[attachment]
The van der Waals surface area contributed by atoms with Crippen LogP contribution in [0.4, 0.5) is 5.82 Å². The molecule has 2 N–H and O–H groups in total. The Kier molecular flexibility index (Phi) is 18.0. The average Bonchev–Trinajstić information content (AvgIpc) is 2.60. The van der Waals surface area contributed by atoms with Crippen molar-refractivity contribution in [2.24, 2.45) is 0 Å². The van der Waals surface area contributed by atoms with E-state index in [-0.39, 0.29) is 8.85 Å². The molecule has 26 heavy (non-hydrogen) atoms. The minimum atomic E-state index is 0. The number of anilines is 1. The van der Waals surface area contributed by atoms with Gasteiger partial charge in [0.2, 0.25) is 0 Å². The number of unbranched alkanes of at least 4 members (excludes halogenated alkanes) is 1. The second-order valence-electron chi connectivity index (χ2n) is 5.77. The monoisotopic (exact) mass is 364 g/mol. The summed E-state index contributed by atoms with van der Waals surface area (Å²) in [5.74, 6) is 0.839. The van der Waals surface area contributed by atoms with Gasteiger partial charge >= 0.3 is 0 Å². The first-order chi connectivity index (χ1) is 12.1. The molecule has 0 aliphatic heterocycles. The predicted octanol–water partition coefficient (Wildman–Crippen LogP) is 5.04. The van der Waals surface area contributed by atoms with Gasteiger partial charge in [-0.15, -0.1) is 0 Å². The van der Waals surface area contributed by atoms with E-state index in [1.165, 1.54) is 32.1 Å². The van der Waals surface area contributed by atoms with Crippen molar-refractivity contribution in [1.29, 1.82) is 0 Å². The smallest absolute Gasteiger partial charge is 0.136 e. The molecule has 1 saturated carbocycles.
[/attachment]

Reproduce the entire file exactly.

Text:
The van der Waals surface area contributed by atoms with Crippen LogP contribution in [0.4, 0.5) is 5.82 Å². The molecule has 2 N–H and O–H groups in total. The Kier molecular flexibility index (Phi) is 18.0. The average Bonchev–Trinajstić information content (AvgIpc) is 2.60. The van der Waals surface area contributed by atoms with Crippen molar-refractivity contribution in [2.24, 2.45) is 0 Å². The van der Waals surface area contributed by atoms with E-state index in [-0.39, 0.29) is 8.85 Å². The molecule has 26 heavy (non-hydrogen) atoms. The minimum atomic E-state index is 0. The number of anilines is 1. The van der Waals surface area contributed by atoms with Gasteiger partial charge in [0.2, 0.25) is 0 Å². The number of unbranched alkanes of at least 4 members (excludes halogenated alkanes) is 1. The second-order valence-electron chi connectivity index (χ2n) is 5.77. The monoisotopic (exact) mass is 364 g/mol. The summed E-state index contributed by atoms with van der Waals surface area (Å²) in [5.74, 6) is 0.839. The van der Waals surface area contributed by atoms with Gasteiger partial charge >= 0.3 is 0 Å². The first-order chi connectivity index (χ1) is 12.1. The molecule has 0 aliphatic heterocycles. The predicted octanol–water partition coefficient (Wildman–Crippen LogP) is 5.04. The van der Waals surface area contributed by atoms with Gasteiger partial charge in [-0.15, -0.1) is 0 Å². The van der Waals surface area contributed by atoms with E-state index in [1.165, 1.54) is 32.1 Å². The van der Waals surface area contributed by atoms with Crippen molar-refractivity contribution in [1.29, 1.82) is 0 Å². The smallest absolute Gasteiger partial charge is 0.136 e. The molecule has 1 saturated carbocycles.